Vanderbilt study finds that the most common oxygen saturation targets for hospitalized patients appear equally safe and effective
Oct. 24, 2022—A Vanderbilt study looked at the oxygen saturation target that results in optimal outcomes — number of days alive and free of mechanical ventilation — in 2,500 critically ill adults receiving mechanical ventilation.
Jun. 2, 2022—Vanderbilt researchers found that prone positioning of patients with COVID-19-related hypoxemia not on mechanical ventilation offered no observed clinical benefit among these patients.
Mar. 24, 2022—Vanderbilt Otolaryngology’s Complex Airway Center team helped patient Shirley Beal recover from a serious complication that arose after she was treated for COVID-19.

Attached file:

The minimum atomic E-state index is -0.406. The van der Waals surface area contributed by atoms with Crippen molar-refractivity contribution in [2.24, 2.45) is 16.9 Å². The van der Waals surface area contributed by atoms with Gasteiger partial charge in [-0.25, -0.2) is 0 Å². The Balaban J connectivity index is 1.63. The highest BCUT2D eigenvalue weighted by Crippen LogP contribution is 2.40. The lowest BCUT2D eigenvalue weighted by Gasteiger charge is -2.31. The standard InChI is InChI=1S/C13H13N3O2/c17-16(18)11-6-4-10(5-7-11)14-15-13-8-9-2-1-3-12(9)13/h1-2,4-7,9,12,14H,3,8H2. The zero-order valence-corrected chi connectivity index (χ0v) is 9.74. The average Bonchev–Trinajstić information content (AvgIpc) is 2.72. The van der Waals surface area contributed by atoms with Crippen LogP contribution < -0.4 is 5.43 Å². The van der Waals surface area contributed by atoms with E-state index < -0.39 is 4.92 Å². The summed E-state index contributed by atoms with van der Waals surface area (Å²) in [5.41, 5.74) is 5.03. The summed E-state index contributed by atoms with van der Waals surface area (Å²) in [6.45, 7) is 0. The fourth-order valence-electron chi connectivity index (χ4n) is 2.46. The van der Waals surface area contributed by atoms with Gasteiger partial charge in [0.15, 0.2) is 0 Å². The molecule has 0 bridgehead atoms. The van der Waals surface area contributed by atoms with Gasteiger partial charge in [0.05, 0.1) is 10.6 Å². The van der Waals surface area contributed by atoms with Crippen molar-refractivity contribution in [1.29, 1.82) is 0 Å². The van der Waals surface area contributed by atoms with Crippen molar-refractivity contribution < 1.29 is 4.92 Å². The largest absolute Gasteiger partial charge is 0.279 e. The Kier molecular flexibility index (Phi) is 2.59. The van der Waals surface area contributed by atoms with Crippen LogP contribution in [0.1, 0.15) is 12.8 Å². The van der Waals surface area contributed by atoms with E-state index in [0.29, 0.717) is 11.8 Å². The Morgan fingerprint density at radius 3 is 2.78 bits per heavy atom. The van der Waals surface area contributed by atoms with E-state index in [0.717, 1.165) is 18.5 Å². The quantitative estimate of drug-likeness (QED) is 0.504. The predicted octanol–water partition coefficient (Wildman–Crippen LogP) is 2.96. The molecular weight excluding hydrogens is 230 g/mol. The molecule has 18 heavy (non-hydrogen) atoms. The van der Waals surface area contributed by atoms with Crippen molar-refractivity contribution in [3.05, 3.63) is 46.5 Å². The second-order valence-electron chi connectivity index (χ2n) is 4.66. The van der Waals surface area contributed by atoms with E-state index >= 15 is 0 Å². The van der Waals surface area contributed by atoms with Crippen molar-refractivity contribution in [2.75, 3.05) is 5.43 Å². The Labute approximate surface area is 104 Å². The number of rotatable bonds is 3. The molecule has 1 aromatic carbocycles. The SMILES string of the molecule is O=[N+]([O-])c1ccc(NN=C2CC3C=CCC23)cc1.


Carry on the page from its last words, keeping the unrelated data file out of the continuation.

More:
Feb. 2, 2021—Sedative medications used in intensive care are associated with increased delirium, which is in turn connected with higher medical costs and greater risk of death and ICU-related dementia.
Apr. 1, 2020—As COVID-19 continues to push unprecedented challenges on medical communities, one of the most pressing threats for hospital staff across the country is a dwindling supply of ventilators.
Feb. 18, 2019—Thousands of Americans die each year during a dangerous two-minute procedure to insert a breathing tube. Now a Vanderbilt University Medical Center (VUMC) study in the New England Journal of Medicine (NEJM) is showing that using bag-mask ventilation, squeezing air from a bag into the mouth for 60 seconds to help patients’ breathing, improves outcomes and could potentially save lives.
Oct. 20, 2015—A “bundle” of electronically implemented care guidelines reduced intensive care unit patient complications related to mechanical ventilation.